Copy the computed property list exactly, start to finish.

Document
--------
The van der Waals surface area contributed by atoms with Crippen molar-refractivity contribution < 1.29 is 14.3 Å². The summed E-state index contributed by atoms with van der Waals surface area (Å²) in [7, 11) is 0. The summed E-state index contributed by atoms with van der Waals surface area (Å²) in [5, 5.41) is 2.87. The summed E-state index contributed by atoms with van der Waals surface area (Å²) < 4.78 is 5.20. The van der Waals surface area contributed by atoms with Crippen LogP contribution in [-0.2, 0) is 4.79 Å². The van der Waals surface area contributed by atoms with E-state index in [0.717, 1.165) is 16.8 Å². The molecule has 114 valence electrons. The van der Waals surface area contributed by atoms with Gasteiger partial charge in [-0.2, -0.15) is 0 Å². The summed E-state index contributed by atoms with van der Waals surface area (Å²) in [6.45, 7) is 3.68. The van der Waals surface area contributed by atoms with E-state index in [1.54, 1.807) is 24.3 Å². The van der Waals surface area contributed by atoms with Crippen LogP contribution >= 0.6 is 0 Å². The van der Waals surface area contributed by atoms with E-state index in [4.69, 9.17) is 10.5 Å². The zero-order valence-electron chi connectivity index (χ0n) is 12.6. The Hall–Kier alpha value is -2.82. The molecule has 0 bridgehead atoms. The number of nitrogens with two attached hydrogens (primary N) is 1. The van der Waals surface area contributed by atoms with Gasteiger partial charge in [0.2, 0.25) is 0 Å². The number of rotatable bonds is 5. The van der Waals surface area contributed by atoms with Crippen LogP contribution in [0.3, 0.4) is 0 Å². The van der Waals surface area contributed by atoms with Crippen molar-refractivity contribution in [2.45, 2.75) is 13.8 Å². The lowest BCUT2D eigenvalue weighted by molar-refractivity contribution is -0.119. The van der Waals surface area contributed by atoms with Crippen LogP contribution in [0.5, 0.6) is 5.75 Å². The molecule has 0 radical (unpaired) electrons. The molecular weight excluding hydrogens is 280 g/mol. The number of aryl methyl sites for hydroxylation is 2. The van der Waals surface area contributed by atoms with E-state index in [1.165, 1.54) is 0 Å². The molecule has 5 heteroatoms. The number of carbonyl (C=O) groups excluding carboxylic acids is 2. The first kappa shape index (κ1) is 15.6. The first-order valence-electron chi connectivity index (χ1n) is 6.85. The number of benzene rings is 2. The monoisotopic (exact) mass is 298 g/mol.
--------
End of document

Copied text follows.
The van der Waals surface area contributed by atoms with Crippen molar-refractivity contribution < 1.29 is 14.3 Å². The summed E-state index contributed by atoms with van der Waals surface area (Å²) in [7, 11) is 0. The summed E-state index contributed by atoms with van der Waals surface area (Å²) in [5, 5.41) is 2.87. The summed E-state index contributed by atoms with van der Waals surface area (Å²) < 4.78 is 5.20. The van der Waals surface area contributed by atoms with Crippen LogP contribution in [-0.2, 0) is 4.79 Å². The van der Waals surface area contributed by atoms with E-state index in [0.717, 1.165) is 16.8 Å². The molecule has 114 valence electrons. The van der Waals surface area contributed by atoms with Gasteiger partial charge in [-0.2, -0.15) is 0 Å². The summed E-state index contributed by atoms with van der Waals surface area (Å²) in [6.45, 7) is 3.68. The van der Waals surface area contributed by atoms with E-state index in [1.54, 1.807) is 24.3 Å². The van der Waals surface area contributed by atoms with Crippen LogP contribution >= 0.6 is 0 Å². The van der Waals surface area contributed by atoms with E-state index in [4.69, 9.17) is 10.5 Å². The zero-order valence-electron chi connectivity index (χ0n) is 12.6. The Hall–Kier alpha value is -2.82. The molecule has 0 bridgehead atoms. The number of nitrogens with two attached hydrogens (primary N) is 1. The van der Waals surface area contributed by atoms with Gasteiger partial charge in [0.2, 0.25) is 0 Å². The number of rotatable bonds is 5. The van der Waals surface area contributed by atoms with Crippen LogP contribution in [0.3, 0.4) is 0 Å². The van der Waals surface area contributed by atoms with Crippen molar-refractivity contribution in [2.45, 2.75) is 13.8 Å². The lowest BCUT2D eigenvalue weighted by molar-refractivity contribution is -0.119. The van der Waals surface area contributed by atoms with Crippen LogP contribution in [0.5, 0.6) is 5.75 Å². The molecule has 0 radical (unpaired) electrons. The molecular weight excluding hydrogens is 280 g/mol. The number of aryl methyl sites for hydroxylation is 2. The van der Waals surface area contributed by atoms with E-state index in [1.165, 1.54) is 0 Å². The molecule has 5 heteroatoms. The number of carbonyl (C=O) groups excluding carboxylic acids is 2. The first kappa shape index (κ1) is 15.6. The first-order valence-electron chi connectivity index (χ1n) is 6.85. The number of benzene rings is 2. The monoisotopic (exact) mass is 298 g/mol.